DIEPPE – The construction of Dieppe’s intergenerational community complex is set to begin this fall after the City Council awarded a nearly $30.6 million contract to Pomerlau Inc. at its public meeting earlier this week.
“Obviously, everybody’s very happy. We know there’s going to be tight timelines. That will mean the official opening at some point in time in September 2020. So we look forward to that,” said Mayor Yvon Lapierre.
The 22-acre complex is expected to be completed in the fall of 2020. Pomerleau, a Quebec company, won out of three final bidders.
Mayor Lapierre said the city consulted 18 associations in the community to make sure the complex caters to various ages. It will include an indoor walking track on the third floor, small training rooms, a community kitchen, community rooms that can fit up to 150 people, a primary ice surface with about 1,000 seats, a secondary ice surface with about 300 seats, and an intergenerational greenhouse.
“All of these elements, I think will bring a lot of different people from different age backgrounds and I think a lot of different opportunities for intergenerational exchange between the demographic groups,” he said.
The complex will be located on College St., next to the Collège Communautaire du Nouveau-Brunswick, and close to various schools. The older Centenaire Arena, situated nearby on Notre Dame St. will be destroyed once the complex is completed.
“We’ve had quite an explosion in population, so we had a need for an additional ice surface and we had an old facility where the rink is 50-plus years old and not in a very good shape. We looked at various alternatives and we decided that the best way was to build a larger complex and have two additional ice surface for a total of four for our community,” he added.
Although the complex won’t be open in time for the World Acadian Congress, which will be held in New Brunswick and P.E.I. in 2019, Mayor Lapierre hopes to host major sports events and shows there in the future.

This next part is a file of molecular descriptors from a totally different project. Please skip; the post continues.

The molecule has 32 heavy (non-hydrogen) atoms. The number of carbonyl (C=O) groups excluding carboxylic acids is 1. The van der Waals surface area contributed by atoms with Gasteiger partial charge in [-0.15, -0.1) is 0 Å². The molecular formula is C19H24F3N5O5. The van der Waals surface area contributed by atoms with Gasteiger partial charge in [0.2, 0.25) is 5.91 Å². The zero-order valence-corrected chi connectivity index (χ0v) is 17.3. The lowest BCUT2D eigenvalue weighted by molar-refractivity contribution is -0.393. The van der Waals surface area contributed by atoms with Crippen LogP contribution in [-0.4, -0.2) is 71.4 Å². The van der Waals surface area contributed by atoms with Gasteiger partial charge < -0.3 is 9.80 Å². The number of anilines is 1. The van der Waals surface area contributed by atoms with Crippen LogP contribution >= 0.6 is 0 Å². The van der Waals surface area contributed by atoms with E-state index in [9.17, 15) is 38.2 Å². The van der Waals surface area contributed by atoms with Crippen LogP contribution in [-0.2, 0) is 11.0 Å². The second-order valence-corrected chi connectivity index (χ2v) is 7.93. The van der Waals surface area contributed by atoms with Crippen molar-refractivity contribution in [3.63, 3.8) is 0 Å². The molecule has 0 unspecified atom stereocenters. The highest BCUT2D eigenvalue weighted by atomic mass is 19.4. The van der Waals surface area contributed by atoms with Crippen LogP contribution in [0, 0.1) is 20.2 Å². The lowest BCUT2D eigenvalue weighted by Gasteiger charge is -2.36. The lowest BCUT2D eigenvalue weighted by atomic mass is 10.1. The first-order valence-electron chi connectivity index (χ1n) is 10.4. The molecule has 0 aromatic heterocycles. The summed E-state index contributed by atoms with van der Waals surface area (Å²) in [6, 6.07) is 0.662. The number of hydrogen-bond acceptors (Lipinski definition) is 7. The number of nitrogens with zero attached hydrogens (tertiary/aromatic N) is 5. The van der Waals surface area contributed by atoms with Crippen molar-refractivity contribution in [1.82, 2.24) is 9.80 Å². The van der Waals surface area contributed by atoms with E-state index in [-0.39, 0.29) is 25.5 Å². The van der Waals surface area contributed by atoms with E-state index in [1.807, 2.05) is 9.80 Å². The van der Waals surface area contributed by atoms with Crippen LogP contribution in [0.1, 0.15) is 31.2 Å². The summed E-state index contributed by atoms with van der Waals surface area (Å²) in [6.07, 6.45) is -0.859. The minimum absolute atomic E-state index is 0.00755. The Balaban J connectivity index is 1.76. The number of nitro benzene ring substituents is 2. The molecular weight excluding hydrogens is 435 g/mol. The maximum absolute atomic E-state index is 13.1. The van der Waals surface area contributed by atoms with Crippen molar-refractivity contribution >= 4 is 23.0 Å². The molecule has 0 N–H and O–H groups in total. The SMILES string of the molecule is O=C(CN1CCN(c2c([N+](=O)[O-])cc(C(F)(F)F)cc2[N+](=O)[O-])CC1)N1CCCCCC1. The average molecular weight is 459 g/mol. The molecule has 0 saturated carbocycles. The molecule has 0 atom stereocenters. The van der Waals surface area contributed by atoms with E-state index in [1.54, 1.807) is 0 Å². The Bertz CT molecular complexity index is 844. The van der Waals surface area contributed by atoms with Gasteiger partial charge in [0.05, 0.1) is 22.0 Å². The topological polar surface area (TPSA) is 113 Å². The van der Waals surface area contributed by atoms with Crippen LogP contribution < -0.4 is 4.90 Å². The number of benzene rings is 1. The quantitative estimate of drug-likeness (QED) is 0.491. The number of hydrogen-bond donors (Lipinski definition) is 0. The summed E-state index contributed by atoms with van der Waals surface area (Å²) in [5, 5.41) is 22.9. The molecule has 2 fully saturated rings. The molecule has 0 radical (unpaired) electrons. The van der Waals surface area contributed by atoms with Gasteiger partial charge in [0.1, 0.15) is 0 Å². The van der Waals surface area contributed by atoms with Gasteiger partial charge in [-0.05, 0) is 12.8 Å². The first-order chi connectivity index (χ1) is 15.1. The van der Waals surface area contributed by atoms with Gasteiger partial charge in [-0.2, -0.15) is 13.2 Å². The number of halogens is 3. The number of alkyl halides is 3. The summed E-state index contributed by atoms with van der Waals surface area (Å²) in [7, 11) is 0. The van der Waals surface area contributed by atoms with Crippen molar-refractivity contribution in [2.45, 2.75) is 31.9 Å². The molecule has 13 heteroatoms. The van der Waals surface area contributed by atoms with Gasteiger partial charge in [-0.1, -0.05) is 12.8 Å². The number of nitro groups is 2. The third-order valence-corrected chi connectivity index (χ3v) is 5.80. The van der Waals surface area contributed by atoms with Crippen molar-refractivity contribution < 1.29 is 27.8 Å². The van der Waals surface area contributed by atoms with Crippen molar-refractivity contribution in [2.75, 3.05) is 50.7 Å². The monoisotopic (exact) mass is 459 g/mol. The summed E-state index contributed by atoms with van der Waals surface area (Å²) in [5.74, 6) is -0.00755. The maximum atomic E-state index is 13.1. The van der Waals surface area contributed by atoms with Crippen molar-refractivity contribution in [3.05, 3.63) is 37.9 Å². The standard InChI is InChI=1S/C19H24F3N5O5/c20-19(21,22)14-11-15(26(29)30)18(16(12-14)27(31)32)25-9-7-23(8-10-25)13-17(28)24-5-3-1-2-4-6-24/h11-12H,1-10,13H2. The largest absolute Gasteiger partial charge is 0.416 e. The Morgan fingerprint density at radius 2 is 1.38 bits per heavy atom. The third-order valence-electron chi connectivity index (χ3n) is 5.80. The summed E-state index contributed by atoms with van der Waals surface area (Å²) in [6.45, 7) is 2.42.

The centre will bear the name of its main sponsor UNI Financial Cooperation, though a full name is still being discussed. UNI is contributing $1-million over the next 15 years, said Mario Griffin, Public Relations and Communications Advisor.
“This is something that we’re really proud of. We can’t wait for 2020 to see the result of it,” he said. “We are happy to be part of this project because it will be good for the community of Dieppe and its surroundings. Our involvement in past years as a corporate citizen is really important to us because we have a large UNI clientele in this region. We used to say that true wealth comes from sharing, and we profoundly believe in that.”
The project was initially estimated to cost $29-million, but that has risen to $31.65-million. Lapierre said since a business plan for the complex was made, the tariff on iron has increased by 30 per cent and the tariff on wood went up between 25 per cent and 28 per cent. The city had to make changes to the initial plan to keep costs within the maximum budget but is able to keep all the components requested by the community.
The city is contributing more due to the increased costs, but it won’t have to increase the amount it needs to borrow, which remains at $3.5-million, Mayor Lapierre said.
“There are no additional funds that we expect from the province or the feds,” he said.
The provincial government will contribute $7.25-million to the complex, the federal government will pitch in nearly $9.6-million, and the municipality will pay alm0st $10.6 million of the cost. Another $4.25 million will be funded by the community, including the funding from UNI.